Bariatric Challenges and Solutions

It’s a growing concern that continues to gather strength. According to the National Centers for Disease Control and Prevention almost 38 percent of American adults are affected by obesity. The national epidemic has resulted in enormous implications for our health care system as manufacturers adjust to the demands of a heavier population.

As America grows, cadaver size and weight presents its own set of challenges. A 28-year veteran in the pathology and mortuary industries, Mopec Vice President of Engineering Max Corona has witnessed the changes first-hand. measuring-tape-953422_960_720We asked him to discuss bariatric challenges and solutions as he designs and manufactures larger and stronger equipment, while addressing the safety concerns of operators.

What are the biggest challenges in dealing with bariatric cadavers?
Max: Our biggest challenge is how to effectively and safely deal with weight and move it. Medical and mortuary centers are experiencing larger, heavier cadavers arriving by ambulance and need to be prepared to handle increasing weight issues.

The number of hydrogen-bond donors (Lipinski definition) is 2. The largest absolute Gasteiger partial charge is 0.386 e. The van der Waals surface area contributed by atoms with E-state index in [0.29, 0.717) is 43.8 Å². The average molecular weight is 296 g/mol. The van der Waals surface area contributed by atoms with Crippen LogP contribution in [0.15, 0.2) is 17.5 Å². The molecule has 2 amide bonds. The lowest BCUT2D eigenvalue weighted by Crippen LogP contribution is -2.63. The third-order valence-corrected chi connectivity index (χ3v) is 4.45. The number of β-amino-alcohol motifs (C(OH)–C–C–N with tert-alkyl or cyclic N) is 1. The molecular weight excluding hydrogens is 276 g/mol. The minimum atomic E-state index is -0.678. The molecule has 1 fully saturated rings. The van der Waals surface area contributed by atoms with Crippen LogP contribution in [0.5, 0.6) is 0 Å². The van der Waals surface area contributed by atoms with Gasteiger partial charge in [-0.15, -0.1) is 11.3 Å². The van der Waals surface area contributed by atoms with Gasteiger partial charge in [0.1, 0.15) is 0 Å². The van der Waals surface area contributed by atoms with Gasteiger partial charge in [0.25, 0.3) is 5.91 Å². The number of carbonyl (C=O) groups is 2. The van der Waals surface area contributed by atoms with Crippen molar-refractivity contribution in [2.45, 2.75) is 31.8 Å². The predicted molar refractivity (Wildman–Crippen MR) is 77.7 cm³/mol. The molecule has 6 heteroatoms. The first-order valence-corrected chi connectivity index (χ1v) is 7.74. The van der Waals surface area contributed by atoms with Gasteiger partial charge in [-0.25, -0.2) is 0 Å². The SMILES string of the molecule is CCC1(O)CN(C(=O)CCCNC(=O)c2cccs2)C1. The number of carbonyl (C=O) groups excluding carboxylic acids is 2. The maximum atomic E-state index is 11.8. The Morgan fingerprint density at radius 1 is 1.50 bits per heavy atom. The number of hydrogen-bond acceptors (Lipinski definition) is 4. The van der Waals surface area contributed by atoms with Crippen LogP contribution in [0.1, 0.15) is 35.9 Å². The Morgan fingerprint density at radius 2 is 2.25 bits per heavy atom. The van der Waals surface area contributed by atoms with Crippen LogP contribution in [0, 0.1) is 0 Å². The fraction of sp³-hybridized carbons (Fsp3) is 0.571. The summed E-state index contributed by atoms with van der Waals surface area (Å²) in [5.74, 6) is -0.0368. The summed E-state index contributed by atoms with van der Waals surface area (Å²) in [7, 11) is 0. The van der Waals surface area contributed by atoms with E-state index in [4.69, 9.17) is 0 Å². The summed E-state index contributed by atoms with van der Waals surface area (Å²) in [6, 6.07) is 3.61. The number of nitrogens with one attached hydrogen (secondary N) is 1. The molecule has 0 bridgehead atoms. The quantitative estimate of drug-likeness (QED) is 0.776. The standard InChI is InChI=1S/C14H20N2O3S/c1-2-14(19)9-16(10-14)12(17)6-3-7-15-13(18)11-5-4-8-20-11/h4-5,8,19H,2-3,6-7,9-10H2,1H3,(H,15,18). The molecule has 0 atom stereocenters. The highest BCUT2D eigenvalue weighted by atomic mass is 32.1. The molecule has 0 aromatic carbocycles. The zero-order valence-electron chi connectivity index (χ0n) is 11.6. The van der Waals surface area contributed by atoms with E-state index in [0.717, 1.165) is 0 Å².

What are Mopec’s bariatric offerings?
Max: We build autopsy tables, carts to transfer cadavers and refrigerators for storage. For instance, at Mopec, our bariatric carts need to be able to handle 500 pounds and up. We can customize carts and other products to handle 1,000 pounds. Operator safety is our major consideration when building equipment on such a large scale. Bariatric equipment needs to be stronger, wider and larger than traditional units. Professionals need easy access to work on cadavers and the ability to move and lift a body without compromising their health.

How much of your business is bariatric related?
Max: Bariatrics account for 10 to 15 percent of Mopec’s autopsy and mortuary equipment requests. This is a drastic change from the mid-90s when requests for bariatric equipment stood at one to two percent.

Is there a growing trend in designing bariatric equipment? Will it become a new industry standard?
Max: Today, we see a steady increase in hospitals, surgery centers, universities and morgues building their capability to handle bariatric concerns. While larger, wider equipment is the solution for bariatrics, standard sized equipment is also warranted in a complete facility to allow professionals easy access while working with smaller cadavers.

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